through a transgression] after the object has passed through enough
hands.  In our case, we aren't talking about concrete objects, but the
benefit that comes through funds illicitly gained, which is even less
likely to be problematic to a third party.  I don't think that there can
be any case for invalidating or disparaging the Torah of hundreds of
unimplicated talmidim for the actions of a small number of people in the
financial administration of their institutions.  So let's put the stress
where it should be - making ourselves more conscious of the devastating
effects of chillul Hashem, and helping people understand what nisyonos
[tests] Hashem has placed in the paths of those who wish to spend many
fortunate years in the beis medrash, and how to pass them.

4) Arnie claims that Yisachar-Zevulun is THE paradigm for a viable
community, and it is being ignored.  Really?  Is this the only way?  How
about some more belt-tightening, some greater moderation in our life
styles? Or how about, for that matter, electing Jack Kemp President?
(Not entirely a joke: if money is the issue, according to Arnie [and I
do not think it is, but honesty and proper bitachon in Hashem], then
calculate what the effect on the community would be if the Federal gov't
finally gave tuition tax credits for yeshiva education.  It's not going
to happen this year, but I think it would take less to occur than krias
Yam Suf [the parting of the Red Sea.])

5) Arnie claims that a real issue that divides us is the possibility
that if Hashem wants the continuation of the present explosion of
interest in serious Torah study, there might yet be a Divine bailout.
He asks why we might merit such intervention.

Actually, the Rambam already provided that answer! (Shmittah V'Yovel,
13:13) "...and not only the tribe of Levi, but every person...whose
spirit moves him...to stand before Hashem to serve Him... and who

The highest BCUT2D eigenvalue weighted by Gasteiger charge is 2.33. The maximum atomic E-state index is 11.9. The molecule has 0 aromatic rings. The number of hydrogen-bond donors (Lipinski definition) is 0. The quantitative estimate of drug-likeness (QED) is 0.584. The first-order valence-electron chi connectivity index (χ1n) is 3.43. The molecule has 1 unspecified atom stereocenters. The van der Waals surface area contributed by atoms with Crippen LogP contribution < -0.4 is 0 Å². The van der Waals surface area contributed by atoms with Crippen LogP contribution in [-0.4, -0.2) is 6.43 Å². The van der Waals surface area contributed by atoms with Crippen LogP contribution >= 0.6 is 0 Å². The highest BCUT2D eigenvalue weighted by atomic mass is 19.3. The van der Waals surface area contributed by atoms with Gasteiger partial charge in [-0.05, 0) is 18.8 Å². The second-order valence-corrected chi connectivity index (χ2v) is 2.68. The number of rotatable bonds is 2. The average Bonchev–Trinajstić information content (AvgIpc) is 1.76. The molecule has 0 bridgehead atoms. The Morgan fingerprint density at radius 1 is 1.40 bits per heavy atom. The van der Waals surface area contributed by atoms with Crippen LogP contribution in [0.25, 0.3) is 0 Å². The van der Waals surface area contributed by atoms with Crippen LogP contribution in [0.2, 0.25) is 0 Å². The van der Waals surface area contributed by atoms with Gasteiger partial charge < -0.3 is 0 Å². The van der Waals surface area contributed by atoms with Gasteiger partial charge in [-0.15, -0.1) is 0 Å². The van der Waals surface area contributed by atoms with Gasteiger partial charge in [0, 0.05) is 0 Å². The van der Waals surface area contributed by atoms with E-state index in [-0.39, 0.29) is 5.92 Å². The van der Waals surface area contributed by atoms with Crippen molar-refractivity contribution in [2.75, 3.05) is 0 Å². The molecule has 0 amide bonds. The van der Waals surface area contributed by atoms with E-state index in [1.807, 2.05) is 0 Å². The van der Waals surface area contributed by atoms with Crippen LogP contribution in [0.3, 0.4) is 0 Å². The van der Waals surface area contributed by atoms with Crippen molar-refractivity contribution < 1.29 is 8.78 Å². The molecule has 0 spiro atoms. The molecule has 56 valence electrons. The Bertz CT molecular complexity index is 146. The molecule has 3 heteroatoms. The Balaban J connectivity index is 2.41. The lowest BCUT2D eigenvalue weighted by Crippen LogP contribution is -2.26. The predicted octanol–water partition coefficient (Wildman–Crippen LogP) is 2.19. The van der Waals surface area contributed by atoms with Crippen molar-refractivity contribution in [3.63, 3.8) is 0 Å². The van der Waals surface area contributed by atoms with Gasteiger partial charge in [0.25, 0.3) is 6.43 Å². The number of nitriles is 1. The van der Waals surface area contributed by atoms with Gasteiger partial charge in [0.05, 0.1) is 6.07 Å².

unburdens himself of the considerations that motivate the masses, he is
sanctified to the highest level of sactification.  Hashem will be his
lot, and his inheritence will be eternal, AND HE WILL MERIT IN THIS

6) I should stress that my disagreement with Arnie stems from what
seemed to me to be an unfair trashing of the entire yeshiva world (I am
prepared to believe that he did not mean it as such; my interest was in
perception, as much as reality.), and his view that the problems
associated with parnasa are the cause of the recent incidents of chilul
Hashem.  I do share his concerns about prevailing attitudes towards
parnasa, although not for his reasons.  I believe it to be untrue to
Torah circles to degrade the seeking of parnasa, and to try to force all
people into one mold.  I understand where it is coming from.  We needed
a hora'as sha'ah [emergency edict] to put all our energies into Torah
growth, to rebuild Torah from the ashes of the Holocaust.  Such
artificial devices, for all they accomplish, can take a terrible toll on
the lives of individuals and communities.  We await the considered
judgment of Gedolei Yisroel to determine when to get back to "reality."

Rabbi Yitzchok Adlerstein
Yeshiva of LA


End of Volume 14 Issue 32